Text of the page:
News | August 27, 2008

Arc Flash Loss Prevention (AFLP) Program Outlined In M.C. Dean, Inc. White Paper

ATLANTA--(BUSINESS WIRE)--M.C. Dean, Inc., one of the nation's largest electrical construction and engineering firms, today released a white paper, Establishing an Arc Flash Loss Prevention Program, that outlines the six steps businesses should follow to protect their workers and companies from arc flash explosions.

Written specifically for non-technical managers and executives, the white paper uses easy-to-understand language to discuss arc flashes, arc flash loss and the importance of having a definitive arc flash loss prevention (AFLP) program in place.

"In the U.S. each day, five to ten people are severely injured and one to two killed by arc flash electrical explosions," says Mark Tibbetts, co-author of the white paper and president/general manager, M.C. Dean, Inc. Atlanta.

"Because of the dangers of these electrical explosions, OSHA now legally requires employers to follow the National Fire Prevention Association (NFPA) recommended practices to protect workers from arc flash exposure," he says. "Having a proper program in place to protect workers is beyond being the right thing to do. Now arc flash loss prevention is mandatory."

"The financial impact of an arc flash accident can be devastating, and because the stakes are so high, risk managers who typically do not have an engineering or technical background need to understand the exposure, the methods needed to prevent these accidents, and the costs associated with initiating an AFLP program," says co-author Dr. Robert E. Hoyt.

"An AFLP program goes beyond engineering and risk identification offered by many firms today and fills the risk management gap by instilling processes to train, track and update," adds Dr. Hoyt, Moore Chair of Risk Management and Insurance in the Terry College of Business at the University of Georgia. Dr. Hoyt has over 20 years of academic and consulting experience in the field of risk management.

The M.C. Dean, Inc. white paper explains the impact and causes of arc flashes, includes a glossary of key terms, answers frequently asked questions, and outlines the six core steps for a thorough arc flash prevention (AFLP) program:

  • Discovery and Engineering
  • Identification and Documentation
  • Program Preparation and Administration
  • Program Training and Certification
  • Field Execution and Document Review and
  • Program Review and Update.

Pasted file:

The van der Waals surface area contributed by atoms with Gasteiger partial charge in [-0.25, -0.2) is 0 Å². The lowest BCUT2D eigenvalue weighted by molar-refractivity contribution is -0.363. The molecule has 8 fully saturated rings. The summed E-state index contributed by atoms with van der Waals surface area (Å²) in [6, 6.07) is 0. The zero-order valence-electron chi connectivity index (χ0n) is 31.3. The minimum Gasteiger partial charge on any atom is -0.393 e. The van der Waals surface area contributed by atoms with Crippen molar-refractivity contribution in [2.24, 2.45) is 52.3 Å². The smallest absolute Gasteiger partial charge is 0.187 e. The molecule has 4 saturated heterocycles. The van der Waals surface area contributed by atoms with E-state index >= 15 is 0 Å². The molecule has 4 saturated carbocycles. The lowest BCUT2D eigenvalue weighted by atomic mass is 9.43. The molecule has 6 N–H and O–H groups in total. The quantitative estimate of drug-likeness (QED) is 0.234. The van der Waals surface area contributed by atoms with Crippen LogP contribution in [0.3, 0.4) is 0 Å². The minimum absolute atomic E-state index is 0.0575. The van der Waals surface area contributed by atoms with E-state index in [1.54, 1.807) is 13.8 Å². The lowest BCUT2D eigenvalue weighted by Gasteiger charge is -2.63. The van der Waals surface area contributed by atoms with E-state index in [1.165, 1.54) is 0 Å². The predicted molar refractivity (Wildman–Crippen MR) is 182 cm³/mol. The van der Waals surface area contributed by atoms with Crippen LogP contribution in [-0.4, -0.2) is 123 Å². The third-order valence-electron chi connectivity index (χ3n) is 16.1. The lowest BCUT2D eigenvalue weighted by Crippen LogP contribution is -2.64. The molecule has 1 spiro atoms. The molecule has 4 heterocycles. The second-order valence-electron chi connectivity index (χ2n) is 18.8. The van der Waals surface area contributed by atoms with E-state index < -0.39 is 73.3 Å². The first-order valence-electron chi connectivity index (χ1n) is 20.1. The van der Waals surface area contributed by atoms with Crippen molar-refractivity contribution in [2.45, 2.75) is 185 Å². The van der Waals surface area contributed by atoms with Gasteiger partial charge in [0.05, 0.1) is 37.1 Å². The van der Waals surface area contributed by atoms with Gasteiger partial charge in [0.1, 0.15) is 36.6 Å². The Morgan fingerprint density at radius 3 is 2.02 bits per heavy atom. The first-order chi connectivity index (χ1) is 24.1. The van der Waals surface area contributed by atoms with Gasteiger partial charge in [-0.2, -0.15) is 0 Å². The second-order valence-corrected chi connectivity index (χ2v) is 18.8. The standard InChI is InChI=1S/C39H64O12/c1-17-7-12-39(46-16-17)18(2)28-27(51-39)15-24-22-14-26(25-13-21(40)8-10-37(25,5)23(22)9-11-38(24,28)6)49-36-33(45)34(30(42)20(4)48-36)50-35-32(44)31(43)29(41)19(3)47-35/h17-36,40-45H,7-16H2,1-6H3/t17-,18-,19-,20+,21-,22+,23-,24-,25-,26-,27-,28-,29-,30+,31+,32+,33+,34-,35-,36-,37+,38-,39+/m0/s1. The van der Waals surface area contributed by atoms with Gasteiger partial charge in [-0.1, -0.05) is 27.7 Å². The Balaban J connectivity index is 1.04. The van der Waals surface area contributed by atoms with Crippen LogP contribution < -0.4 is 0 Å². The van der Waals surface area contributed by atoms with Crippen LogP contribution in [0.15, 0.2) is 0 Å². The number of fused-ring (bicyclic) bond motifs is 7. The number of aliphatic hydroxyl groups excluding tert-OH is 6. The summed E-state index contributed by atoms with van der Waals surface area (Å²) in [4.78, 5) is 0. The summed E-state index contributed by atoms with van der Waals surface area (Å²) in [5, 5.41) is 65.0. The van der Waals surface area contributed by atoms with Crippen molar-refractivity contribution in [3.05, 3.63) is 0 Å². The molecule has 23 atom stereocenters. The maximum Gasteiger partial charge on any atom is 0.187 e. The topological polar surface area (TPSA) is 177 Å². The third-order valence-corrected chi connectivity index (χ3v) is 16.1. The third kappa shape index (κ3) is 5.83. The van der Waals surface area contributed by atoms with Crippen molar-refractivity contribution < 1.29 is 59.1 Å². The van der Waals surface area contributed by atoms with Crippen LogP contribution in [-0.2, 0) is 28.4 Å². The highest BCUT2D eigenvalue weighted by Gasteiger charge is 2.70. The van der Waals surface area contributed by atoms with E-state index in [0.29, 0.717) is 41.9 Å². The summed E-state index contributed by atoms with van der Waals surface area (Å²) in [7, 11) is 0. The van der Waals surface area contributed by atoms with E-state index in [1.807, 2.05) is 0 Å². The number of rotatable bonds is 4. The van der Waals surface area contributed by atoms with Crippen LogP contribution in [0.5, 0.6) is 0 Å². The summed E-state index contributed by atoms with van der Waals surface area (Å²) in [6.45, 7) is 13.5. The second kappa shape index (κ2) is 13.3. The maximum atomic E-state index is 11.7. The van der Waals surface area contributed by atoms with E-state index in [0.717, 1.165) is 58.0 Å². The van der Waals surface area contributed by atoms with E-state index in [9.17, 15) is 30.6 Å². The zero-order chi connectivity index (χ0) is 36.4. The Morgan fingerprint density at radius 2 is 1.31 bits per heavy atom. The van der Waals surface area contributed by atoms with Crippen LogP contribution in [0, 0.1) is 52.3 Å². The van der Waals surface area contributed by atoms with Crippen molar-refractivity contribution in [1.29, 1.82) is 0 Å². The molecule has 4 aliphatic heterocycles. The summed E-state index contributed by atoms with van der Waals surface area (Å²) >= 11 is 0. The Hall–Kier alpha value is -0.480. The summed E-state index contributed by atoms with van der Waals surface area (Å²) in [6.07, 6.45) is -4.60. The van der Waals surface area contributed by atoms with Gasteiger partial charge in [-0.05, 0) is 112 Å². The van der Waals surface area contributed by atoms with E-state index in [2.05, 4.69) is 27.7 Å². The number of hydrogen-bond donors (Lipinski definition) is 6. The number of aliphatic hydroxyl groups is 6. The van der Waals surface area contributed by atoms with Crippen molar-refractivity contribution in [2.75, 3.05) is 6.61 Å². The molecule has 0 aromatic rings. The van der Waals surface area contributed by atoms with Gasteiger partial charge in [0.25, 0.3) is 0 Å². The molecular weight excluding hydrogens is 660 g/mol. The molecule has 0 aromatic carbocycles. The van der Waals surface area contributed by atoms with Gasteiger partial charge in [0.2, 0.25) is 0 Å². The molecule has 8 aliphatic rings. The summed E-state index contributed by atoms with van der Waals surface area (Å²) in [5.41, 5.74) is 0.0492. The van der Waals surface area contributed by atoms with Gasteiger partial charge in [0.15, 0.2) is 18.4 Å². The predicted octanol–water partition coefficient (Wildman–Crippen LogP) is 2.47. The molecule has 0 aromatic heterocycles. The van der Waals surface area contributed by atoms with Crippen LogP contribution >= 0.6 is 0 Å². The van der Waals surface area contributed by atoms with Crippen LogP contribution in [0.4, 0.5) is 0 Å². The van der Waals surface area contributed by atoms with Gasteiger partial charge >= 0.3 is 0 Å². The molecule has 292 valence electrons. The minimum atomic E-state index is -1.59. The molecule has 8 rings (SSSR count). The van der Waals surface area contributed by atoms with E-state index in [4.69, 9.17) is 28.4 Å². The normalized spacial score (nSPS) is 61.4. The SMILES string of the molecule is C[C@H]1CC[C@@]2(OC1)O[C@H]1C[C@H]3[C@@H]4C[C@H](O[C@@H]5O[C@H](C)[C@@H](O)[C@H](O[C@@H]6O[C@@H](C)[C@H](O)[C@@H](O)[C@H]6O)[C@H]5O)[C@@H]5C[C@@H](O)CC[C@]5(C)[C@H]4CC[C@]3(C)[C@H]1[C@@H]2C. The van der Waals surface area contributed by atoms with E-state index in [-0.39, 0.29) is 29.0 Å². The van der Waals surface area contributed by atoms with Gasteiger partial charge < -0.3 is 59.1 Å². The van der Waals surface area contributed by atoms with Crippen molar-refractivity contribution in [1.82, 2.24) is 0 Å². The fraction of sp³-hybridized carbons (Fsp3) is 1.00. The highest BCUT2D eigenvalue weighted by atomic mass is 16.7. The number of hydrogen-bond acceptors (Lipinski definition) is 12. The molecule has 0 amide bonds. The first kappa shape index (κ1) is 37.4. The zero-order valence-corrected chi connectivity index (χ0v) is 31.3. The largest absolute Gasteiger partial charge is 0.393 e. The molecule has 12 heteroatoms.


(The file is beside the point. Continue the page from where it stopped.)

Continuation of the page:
Authoring the arc flash white paper with Tibbetts and Dr. Hoyt are John Welch, a nationally-known critical power expert and manager of M.C. Dean, Inc.'s Critical Power Group Atlanta, and Apostolos (Tolis) Vranis, P.E., an electrical engineer with over 26 years experience and vice president of electrical engineering for M.C. Dean, Inc.

"Because our clients are asking us what they need to meet OSHA and NFPA regulations, we decided to write a white paper that would give executives and middle management the answers required to manage arc flash loss prevention," says Welch.

"Establishing an Arc Flash Loss Prevention Program gives management the ability to put measures in place to hold their technical resources responsible for safety, asset management and document control," adds Vranis.

To obtain a copy of Establishing an Arc Flash Loss Prevention Program or for more information on arc flash loss prevention (AFLP), email

About M.C. Dean, Inc.
Established in 1949, M.C. Dean, Inc. ( is one of the nation's foremost providers of full lifecycle solutions for complex power, security, electronics, and telecommunications systems. The Virginia-based company is one of the nation's premier engineering and integration firms specializing in the design, installation, operation, and maintenance of complex electrical, electronic, and telecommunication systems for Fortune 1000 companies and public sector clients.

M.C. Dean, Inc. has almost 3,000 employees based in 22 offices in the Southeast, MidAtlantic, Europe, and the Middle East. Clients include the Department of Defense, the Department of State, Atlanta Hartsfield-Jackson Airport, Metropolitan Atlanta Rapid Transit Authority, Metropolitan Washington Airports Authority, Georgia Power, and Johns Hopkins University.

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